Euro car companies come under short selling pressure

14th August 2012

Alternatively, it is the work of evil hedge fund managers and manipulators making a killing at the expense of others. Some have pointed to short sellers being the only market participants cheering each time Facebook falls

More generally, the negative views on this activity have led to bans on shorting banks and other financial groups – some have blamed the ability to bet on a share falling for much of the financial instability of recent years. There have been a number of bans on short selling banks. Whether these regulator inspired moves protect the targets or simply delay the inevitable is always a matter of conjecture.

Now, however, the shorting phenomenon seems to have four wheels. Investors, according to the Financial Times, have started to bet on European car manufacturers falling out of grace.

China and currency pressures

The line is that shorting car stocks is at its highest since mid 2010 as investors bet that a combination of currency difficulties, falling demand, especially in China, and a feeling that the companies' equities are currently overvalued, will push share prices down. This will present short sellers with a cash bonanza. And as this shorting would appear to be motivated by genuine reasons rather than automated trading systems, investors need to take notice.

Few investors these days participate in naked or uncovered shorts – illegal in most jurisdictions. Instead, they borrow the stock for a fee from an institution. This stock lending is controversial – some fund managers keep the charges for themselves rather than giving them to ultimate investor, a practice to be outlawed by new European rules.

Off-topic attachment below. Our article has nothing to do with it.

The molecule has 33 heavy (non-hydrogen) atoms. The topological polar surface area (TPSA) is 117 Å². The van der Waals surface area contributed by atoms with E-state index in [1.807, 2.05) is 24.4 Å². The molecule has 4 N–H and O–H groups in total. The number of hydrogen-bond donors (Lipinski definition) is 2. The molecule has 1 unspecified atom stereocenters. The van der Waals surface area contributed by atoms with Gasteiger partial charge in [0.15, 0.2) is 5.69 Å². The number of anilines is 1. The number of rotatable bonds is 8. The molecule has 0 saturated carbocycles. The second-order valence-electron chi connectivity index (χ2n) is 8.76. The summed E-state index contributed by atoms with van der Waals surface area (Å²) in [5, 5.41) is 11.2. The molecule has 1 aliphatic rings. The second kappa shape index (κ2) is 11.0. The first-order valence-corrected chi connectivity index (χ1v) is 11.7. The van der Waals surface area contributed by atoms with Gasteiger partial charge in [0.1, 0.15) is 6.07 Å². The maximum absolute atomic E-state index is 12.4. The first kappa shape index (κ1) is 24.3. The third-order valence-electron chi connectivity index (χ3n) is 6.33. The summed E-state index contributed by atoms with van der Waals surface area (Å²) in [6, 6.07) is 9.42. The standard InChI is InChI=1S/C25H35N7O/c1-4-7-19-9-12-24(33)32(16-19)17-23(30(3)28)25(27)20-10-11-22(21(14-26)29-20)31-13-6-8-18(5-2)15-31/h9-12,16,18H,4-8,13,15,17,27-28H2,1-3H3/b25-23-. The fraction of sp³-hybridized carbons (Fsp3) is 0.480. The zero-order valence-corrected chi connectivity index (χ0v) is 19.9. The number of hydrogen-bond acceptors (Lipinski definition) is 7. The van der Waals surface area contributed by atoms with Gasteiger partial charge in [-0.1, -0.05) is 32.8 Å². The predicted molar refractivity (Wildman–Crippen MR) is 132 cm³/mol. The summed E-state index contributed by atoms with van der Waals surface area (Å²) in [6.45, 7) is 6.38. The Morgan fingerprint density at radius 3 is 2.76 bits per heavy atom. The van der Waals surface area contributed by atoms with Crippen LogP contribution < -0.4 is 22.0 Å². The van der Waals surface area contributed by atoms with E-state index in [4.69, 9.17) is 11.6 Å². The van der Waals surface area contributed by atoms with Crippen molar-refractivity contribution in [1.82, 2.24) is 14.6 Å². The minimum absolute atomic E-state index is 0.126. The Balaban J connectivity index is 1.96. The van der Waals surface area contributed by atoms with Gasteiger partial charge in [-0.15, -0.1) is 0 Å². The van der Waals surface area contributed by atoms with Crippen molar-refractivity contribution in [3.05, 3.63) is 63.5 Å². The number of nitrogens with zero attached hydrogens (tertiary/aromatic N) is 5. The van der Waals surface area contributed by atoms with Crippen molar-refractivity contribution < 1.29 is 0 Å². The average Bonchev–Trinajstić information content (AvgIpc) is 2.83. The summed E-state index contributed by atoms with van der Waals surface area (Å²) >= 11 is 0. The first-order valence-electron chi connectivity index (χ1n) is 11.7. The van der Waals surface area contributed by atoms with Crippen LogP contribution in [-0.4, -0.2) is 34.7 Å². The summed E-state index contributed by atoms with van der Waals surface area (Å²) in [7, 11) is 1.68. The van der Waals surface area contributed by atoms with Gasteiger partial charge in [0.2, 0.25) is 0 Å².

Once a company has more than three per cent of its stock lent out in this way, market participants can consider that it is susceptible to shorting. Last week, an average of 3.8 per cent of shares in carmakers on the Stoxx Europe 600 index were out on loan last week, compared with 2.7 percent across the Europe-wide index, according to Markit.

A year ago, the figure was closer to 2.5 per cent – the increase has highlighted fears of overvalue in a manufacturing sector where the European presence remains significant.

Peugeot out of favour

Peugeot, the French mass market maker, and Fiat are most under shorting pressure. Peugeot has seen its share price fall by half over the past year while short interest, measured by the proportion of stock out on loan has doubled to nearly 15 per cent.

European consumers cannot afford so many new cars, which in any case have a longer shelf life due to increased reliability. Fiat chief executive Sergio Marchionne has called the competition from Japan as well as lower cost Far East makers which has led to price cuts, the auto equivalent of a "bloodbath".

The share price crash in the mass auto sector is made worse because makers of luxury cars such BMW and Porsche have so far evaded the carnage. Their equities may even have received a boost as investors shorting Fiat, and Peugeot are hedging their exposure to the auto industry in Europe with long positions in the upmarket sector.

Volkswagen, with a portfolio of brands ranging from Bentley to Skoda, is the latest to come under the attention of short sellers as investors fear that financial forecasts could be revised downwards – even in the luxury sector as any Chinese slowdown will impact hard.

To ban or not to ban – that is the question

It is unlikely that regulators will ban short selling in a sector such as motor manufacturers. But if they did, what might happen?

The New York Federal Reserve thinks it might be very little. It says: "Bans on short-selling imposed during the financial crisis in the belief that short sales were driving United States stock prices below fundamental values did little to stabilize those prices.  In addition, the bans had the unwanted effects of lowering market liquidity and boosting trading costs."

In a study for the NY Fed "Market Declines: What Is Accomplished by Banning Short-Selling?" New York Fed economist Hamid Mehran and Notre Dame finance professors Robert Battalio and Paul Schultz looked at the link between short-selling and market downturns.

They found in a statistical exercise conducted to determine the relationship between short-selling and stock returns, "the two variables are minimally correlated."